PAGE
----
Many moons ago, the Weinstein company purchased the rights to the 2006 Thai horror film 13: Game of Death with the intention of making an English-language remake. Now it’s eight year later and 13 Sins is finally here. I’ve never seen the original, so I can’t comment on whether the Daniel Stamm (The Last Exorcism) directed remake was worth the wait or not. I did have a really good time with it though and besides being tonally uneven at times, 13 Sins is a darkly comedic, macabre little morality tale.
It’s been a painfully shitty day for Elliot (Mark Webber), a low-tier salesman who’s weeks away from marrying his pregnant fiancee. Just as he thinks he’s set up for a big promotion, he’s fired by his arrogantly dickheaded boss. After being tossed out, he learns that his cynical, racist father (Tom Bower) is getting evicted from his old folks’ home and will have to move in. Elliot is already taking care of his mentally-disabled brother Tom (Devon Graye), so with another mouth to feed, a bun in the oven, and the countdown to his wedding closing in, he’s financially in the toilet.
That’s when Elliot gets a mysterious phone call promising him tremendous cash prices if he’ll partake in a series of “challenges.” The first is swatting a fly, simple enough. The games escalate from there (of course) and soon Elliot finds himself performing some incredibly horrendous and hilarious tasks.
An interesting aspect of 13 Sins is that as the game progresses, it becomes clear that it’s less about the cash and mayhem, and more about Elliot proving his manhood to himself. He’s been pushed around by his peers, his boss, and his father throughout his entire life. Before he started playing, he was wallowing in his fatalistic role as the perpetual loser. Hours later he’s taunting cops and loving every second of it. There are even a few moments where Elliot diverts from the game to score the equivalent of “ego bonus points” for himself. Embrace the change, Elliot. Embrace the change.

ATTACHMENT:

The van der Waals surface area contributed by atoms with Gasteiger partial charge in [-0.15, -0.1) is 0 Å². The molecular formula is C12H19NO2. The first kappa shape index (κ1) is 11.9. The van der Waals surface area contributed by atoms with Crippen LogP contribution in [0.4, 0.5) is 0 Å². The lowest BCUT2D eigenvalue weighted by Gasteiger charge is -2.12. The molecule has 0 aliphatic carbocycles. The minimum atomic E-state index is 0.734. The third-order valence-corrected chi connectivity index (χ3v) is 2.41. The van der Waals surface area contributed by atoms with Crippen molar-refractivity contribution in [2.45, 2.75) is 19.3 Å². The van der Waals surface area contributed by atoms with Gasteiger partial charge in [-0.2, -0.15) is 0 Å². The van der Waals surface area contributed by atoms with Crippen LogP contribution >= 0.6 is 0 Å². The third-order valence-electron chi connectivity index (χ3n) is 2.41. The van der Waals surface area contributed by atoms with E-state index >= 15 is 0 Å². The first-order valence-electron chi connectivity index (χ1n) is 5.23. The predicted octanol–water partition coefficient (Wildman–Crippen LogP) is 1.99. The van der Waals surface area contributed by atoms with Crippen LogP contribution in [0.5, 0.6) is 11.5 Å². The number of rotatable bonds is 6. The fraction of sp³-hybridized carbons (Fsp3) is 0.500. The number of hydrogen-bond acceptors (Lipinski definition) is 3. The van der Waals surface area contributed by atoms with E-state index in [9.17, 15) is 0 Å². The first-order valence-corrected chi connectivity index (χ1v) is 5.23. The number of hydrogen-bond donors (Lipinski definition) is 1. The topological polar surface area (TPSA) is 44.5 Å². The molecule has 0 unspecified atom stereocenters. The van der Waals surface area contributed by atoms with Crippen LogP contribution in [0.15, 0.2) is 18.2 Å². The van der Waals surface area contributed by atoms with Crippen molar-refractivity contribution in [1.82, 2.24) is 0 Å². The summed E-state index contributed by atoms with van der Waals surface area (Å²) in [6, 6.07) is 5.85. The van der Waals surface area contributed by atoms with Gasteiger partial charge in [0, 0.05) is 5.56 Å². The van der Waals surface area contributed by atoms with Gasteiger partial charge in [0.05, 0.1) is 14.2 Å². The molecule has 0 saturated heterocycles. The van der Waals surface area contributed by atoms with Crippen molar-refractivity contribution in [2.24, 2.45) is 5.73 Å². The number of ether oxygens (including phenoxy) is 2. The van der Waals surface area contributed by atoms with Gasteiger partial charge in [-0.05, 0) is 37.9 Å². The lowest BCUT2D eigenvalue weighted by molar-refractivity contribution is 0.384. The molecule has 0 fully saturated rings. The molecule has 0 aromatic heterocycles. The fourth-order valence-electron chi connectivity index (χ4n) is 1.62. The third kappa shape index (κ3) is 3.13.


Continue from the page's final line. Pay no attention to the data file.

This type of role could easily go off the rails, but in the hands of the prolific Mark Webber, Elliot’s transformation from unassertive coward to harbinger of havoc is a powerful one. It’s his performance that keeps the film slightly grounded even during its more ridiculous scenes. There’s a lot of humor in the first half of the film that peters out as the challenges enter dark territory, but Webber is able to keep a firm grip on his performance and 13 Sins as a whole. The script doesn’t allow for much to be taken seriously, however, when the overall tone feels as imprecise as it does here. Dramatic moments frequently fall short and the conclusion is filled with so many twists, it’s difficult to care about the fate of some characters.
The premise of regular people doing horrible things for financial gain is a sadly relevant one in our day and age. 13 Sins, along with recent flicks like Would You Rather and the superior Cheap Thrills, provides a horrific example of how far some people will go to pull themselves out of debt. And, perhaps even more loathsome, how far some will go to be entertained. 13 Sins offers up a premise we’ve seen before, but offers enough entertaining thrills and laughs to make it a good time. You’re going to love Ron Perlman’s line about “Hamlet,” trust me.